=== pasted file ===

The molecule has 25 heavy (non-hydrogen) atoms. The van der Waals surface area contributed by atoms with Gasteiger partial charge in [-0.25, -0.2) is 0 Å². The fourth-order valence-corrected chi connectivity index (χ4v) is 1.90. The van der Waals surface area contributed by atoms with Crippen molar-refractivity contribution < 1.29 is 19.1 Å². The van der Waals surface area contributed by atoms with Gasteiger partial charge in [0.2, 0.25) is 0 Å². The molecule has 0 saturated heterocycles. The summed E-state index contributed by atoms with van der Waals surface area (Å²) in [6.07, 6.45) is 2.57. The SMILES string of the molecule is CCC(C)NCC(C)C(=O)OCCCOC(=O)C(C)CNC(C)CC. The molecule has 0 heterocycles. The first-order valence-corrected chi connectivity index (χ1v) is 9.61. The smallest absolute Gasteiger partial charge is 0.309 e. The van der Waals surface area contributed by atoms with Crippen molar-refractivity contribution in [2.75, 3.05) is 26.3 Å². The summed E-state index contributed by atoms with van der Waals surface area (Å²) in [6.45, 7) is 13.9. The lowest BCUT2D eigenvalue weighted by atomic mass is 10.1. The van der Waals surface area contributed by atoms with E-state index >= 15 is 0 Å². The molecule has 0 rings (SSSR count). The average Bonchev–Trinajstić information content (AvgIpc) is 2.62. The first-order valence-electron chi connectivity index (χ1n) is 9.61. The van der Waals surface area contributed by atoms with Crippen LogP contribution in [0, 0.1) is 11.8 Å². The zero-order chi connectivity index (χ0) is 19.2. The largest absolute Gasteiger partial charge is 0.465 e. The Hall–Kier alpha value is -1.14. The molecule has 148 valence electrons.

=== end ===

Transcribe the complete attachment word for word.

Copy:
The molecule has 25 heavy (non-hydrogen) atoms. The van der Waals surface area contributed by atoms with Gasteiger partial charge in [-0.25, -0.2) is 0 Å². The fourth-order valence-corrected chi connectivity index (χ4v) is 1.90. The van der Waals surface area contributed by atoms with Crippen molar-refractivity contribution < 1.29 is 19.1 Å². The van der Waals surface area contributed by atoms with Gasteiger partial charge in [0.2, 0.25) is 0 Å². The molecule has 0 saturated heterocycles. The summed E-state index contributed by atoms with van der Waals surface area (Å²) in [6.07, 6.45) is 2.57. The SMILES string of the molecule is CCC(C)NCC(C)C(=O)OCCCOC(=O)C(C)CNC(C)CC. The molecule has 0 heterocycles. The first-order valence-corrected chi connectivity index (χ1v) is 9.61. The smallest absolute Gasteiger partial charge is 0.309 e. The van der Waals surface area contributed by atoms with Crippen molar-refractivity contribution in [2.75, 3.05) is 26.3 Å². The summed E-state index contributed by atoms with van der Waals surface area (Å²) in [6.45, 7) is 13.9. The lowest BCUT2D eigenvalue weighted by atomic mass is 10.1. The van der Waals surface area contributed by atoms with E-state index >= 15 is 0 Å². The molecule has 0 rings (SSSR count). The average Bonchev–Trinajstić information content (AvgIpc) is 2.62. The first-order valence-electron chi connectivity index (χ1n) is 9.61. The van der Waals surface area contributed by atoms with Crippen LogP contribution in [0, 0.1) is 11.8 Å². The zero-order chi connectivity index (χ0) is 19.2. The largest absolute Gasteiger partial charge is 0.465 e. The Hall–Kier alpha value is -1.14. The molecule has 148 valence electrons.